The modern CTO must instead be bold enough to become an early adopter — at least much of the time. Goldman Sachs and Bank of America are two brands that took the early adoption route with blockchain technology. Those brands and others have plenty of valid reasons for doing so. For example, according to one study, blockchain could reduce operational costs at banks by more than a quarter. Tristan Jervis, co-leader of the global technology team at Russell Reynolds Associates, also notes that bringing new technologies into the picture means taking a customer-centric view. He explains: “Business models are shifting to adapt to the needs of a more tech-centric, collaborative and agile organisation — and the role of technology leadership is evolving in tandem. “To make this happen, technology officer roles are moving from a supportive function to becoming key enablers of a company’s transformation agenda and strategy. In [business to consumer] and [business to business] companies alike, this means bringing the customer into the centre of everything they do, and understanding the entire customer lifecycle from front-end to back-end, rather than sitting in technology or digital silos.”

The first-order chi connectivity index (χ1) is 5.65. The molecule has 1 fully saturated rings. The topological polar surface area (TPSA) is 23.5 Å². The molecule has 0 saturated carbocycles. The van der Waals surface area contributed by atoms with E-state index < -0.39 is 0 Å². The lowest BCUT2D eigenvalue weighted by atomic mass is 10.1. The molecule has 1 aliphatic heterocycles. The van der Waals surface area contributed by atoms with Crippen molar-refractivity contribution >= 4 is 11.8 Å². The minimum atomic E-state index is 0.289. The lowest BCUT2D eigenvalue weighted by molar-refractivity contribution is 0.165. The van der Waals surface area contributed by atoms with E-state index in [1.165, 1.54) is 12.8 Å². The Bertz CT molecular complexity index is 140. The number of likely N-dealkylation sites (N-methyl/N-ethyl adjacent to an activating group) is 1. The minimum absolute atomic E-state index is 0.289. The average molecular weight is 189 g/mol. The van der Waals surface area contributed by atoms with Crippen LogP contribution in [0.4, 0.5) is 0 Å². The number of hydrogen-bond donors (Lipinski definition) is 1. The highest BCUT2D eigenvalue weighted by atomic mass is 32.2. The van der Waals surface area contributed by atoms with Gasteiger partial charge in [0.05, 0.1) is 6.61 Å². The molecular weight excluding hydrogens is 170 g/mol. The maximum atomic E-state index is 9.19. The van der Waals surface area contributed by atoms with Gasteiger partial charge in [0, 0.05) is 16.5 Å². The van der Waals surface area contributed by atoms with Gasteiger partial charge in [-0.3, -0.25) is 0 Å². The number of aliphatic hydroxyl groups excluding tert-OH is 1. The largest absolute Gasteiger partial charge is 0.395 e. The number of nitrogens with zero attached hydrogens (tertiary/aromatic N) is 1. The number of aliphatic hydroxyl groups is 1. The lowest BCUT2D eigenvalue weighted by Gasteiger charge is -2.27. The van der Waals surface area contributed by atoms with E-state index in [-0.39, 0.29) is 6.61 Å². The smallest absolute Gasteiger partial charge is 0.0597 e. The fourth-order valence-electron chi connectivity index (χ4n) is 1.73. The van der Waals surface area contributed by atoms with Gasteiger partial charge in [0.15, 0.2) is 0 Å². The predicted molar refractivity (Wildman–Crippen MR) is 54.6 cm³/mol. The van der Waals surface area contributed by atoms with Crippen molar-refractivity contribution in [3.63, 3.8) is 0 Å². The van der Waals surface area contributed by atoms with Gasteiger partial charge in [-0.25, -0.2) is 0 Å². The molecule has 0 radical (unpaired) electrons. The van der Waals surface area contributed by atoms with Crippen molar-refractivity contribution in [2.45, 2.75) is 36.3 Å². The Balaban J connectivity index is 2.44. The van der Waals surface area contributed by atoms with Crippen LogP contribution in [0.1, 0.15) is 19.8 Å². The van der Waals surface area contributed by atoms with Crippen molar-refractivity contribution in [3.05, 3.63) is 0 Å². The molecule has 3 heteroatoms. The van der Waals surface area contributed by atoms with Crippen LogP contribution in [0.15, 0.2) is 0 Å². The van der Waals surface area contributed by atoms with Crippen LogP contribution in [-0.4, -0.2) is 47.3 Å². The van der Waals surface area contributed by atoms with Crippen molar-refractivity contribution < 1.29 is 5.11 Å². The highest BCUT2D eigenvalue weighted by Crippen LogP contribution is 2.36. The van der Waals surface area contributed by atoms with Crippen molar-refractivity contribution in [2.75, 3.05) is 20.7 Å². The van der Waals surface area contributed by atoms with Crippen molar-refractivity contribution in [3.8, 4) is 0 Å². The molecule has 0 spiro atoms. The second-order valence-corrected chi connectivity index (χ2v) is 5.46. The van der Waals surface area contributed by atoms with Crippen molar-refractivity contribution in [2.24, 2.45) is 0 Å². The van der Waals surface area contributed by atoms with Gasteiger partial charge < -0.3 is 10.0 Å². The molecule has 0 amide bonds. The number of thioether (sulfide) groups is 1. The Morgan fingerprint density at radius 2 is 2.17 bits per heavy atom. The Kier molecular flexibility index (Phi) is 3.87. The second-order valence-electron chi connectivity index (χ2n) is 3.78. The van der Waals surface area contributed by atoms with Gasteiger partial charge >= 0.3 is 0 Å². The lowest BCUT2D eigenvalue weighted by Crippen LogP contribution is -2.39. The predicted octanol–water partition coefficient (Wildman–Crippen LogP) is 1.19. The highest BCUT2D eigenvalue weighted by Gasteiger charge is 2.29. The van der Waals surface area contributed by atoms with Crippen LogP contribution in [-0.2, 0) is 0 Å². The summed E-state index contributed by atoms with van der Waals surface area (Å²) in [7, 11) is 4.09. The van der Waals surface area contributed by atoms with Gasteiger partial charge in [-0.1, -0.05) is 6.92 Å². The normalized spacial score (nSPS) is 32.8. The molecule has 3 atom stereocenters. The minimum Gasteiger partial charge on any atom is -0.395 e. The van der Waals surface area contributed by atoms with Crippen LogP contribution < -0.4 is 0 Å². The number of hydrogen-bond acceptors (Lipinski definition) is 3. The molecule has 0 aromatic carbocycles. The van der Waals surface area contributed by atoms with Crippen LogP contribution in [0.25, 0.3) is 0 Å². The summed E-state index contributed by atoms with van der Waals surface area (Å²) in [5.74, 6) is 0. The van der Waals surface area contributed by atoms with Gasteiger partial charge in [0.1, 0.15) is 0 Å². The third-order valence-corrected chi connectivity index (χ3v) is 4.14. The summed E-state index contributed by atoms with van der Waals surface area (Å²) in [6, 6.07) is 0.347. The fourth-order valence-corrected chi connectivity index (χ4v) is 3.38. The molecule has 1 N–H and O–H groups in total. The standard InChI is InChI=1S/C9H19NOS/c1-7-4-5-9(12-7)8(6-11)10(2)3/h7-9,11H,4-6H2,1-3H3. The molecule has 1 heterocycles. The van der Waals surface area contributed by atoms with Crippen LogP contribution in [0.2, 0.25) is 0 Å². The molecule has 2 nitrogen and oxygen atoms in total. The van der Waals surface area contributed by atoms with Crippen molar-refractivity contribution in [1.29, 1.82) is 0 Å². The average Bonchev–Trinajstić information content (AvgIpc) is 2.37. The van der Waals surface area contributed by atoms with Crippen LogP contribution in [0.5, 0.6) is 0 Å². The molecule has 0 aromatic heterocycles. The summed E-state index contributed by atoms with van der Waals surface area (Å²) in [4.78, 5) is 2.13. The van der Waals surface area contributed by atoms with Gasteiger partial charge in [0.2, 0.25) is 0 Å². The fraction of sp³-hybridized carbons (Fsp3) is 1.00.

NEAR Protocol’s approach to solving the Blockchain Trilemma is by implementing a horizontal scaling feature called sharding. It works by splitting a blockchain node network into smaller partitions known as “shards.” Each shard consists of its own data and can be used to process transactions in unison with other shards, increasing the overall throughput of the network. Thanks to its shard technology, it claims it can process up to 100,000 transactions per second, outpacing other rival smart contract platforms by some distance. While sharding is not unique to NEAR Protocol (Ethereum also plans to implement sharding on the completion of Ethereum 2.0), it has built on the concept by developing dynamic re-sharding. On NEAR, instead of the number of shards being static, the network will regularly adjust the number supported based on user demand. By dynamically adjusting the number of shards used, NEAR can reduce the average cost of using the network while maintaining the potential for high transaction throughput.